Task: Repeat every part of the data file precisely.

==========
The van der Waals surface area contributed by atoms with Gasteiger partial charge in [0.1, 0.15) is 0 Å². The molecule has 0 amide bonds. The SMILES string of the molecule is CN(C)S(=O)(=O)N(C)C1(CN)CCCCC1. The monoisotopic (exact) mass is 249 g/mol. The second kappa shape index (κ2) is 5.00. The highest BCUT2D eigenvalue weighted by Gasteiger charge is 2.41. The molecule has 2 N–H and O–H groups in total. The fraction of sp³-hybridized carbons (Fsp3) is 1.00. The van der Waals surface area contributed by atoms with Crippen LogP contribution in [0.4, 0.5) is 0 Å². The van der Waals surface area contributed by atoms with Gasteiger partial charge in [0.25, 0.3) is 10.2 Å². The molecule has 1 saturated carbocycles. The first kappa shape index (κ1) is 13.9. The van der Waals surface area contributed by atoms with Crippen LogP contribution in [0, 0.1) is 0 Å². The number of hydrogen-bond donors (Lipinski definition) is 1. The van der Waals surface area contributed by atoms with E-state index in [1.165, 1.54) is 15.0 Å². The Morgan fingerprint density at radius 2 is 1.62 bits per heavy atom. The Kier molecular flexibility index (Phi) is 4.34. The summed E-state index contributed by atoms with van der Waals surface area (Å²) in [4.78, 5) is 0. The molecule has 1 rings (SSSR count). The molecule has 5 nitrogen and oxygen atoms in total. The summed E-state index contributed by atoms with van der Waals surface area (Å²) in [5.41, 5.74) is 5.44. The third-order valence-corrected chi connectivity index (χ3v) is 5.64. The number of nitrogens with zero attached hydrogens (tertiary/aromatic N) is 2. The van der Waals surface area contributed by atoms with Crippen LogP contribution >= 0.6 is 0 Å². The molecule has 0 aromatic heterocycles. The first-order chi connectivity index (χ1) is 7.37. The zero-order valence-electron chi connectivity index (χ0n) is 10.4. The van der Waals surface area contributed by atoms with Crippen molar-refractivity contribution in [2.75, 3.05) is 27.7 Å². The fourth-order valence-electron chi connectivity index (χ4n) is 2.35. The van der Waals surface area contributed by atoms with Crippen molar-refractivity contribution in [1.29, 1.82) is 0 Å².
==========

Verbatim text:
The van der Waals surface area contributed by atoms with Gasteiger partial charge in [0.1, 0.15) is 0 Å². The molecule has 0 amide bonds. The SMILES string of the molecule is CN(C)S(=O)(=O)N(C)C1(CN)CCCCC1. The monoisotopic (exact) mass is 249 g/mol. The second kappa shape index (κ2) is 5.00. The highest BCUT2D eigenvalue weighted by Gasteiger charge is 2.41. The molecule has 2 N–H and O–H groups in total. The fraction of sp³-hybridized carbons (Fsp3) is 1.00. The van der Waals surface area contributed by atoms with Crippen LogP contribution in [0.4, 0.5) is 0 Å². The van der Waals surface area contributed by atoms with Gasteiger partial charge in [0.25, 0.3) is 10.2 Å². The molecule has 1 saturated carbocycles. The first kappa shape index (κ1) is 13.9. The van der Waals surface area contributed by atoms with Crippen LogP contribution in [0, 0.1) is 0 Å². The number of hydrogen-bond donors (Lipinski definition) is 1. The van der Waals surface area contributed by atoms with E-state index in [1.165, 1.54) is 15.0 Å². The Morgan fingerprint density at radius 2 is 1.62 bits per heavy atom. The Kier molecular flexibility index (Phi) is 4.34. The summed E-state index contributed by atoms with van der Waals surface area (Å²) in [4.78, 5) is 0. The molecule has 1 rings (SSSR count). The molecule has 5 nitrogen and oxygen atoms in total. The summed E-state index contributed by atoms with van der Waals surface area (Å²) in [5.41, 5.74) is 5.44. The third-order valence-corrected chi connectivity index (χ3v) is 5.64. The number of nitrogens with zero attached hydrogens (tertiary/aromatic N) is 2. The van der Waals surface area contributed by atoms with Crippen LogP contribution >= 0.6 is 0 Å². The molecule has 0 aromatic heterocycles. The first-order chi connectivity index (χ1) is 7.37. The zero-order valence-electron chi connectivity index (χ0n) is 10.4. The van der Waals surface area contributed by atoms with Crippen molar-refractivity contribution in [2.75, 3.05) is 27.7 Å². The fourth-order valence-electron chi connectivity index (χ4n) is 2.35. The van der Waals surface area contributed by atoms with Crippen molar-refractivity contribution in [1.29, 1.82) is 0 Å².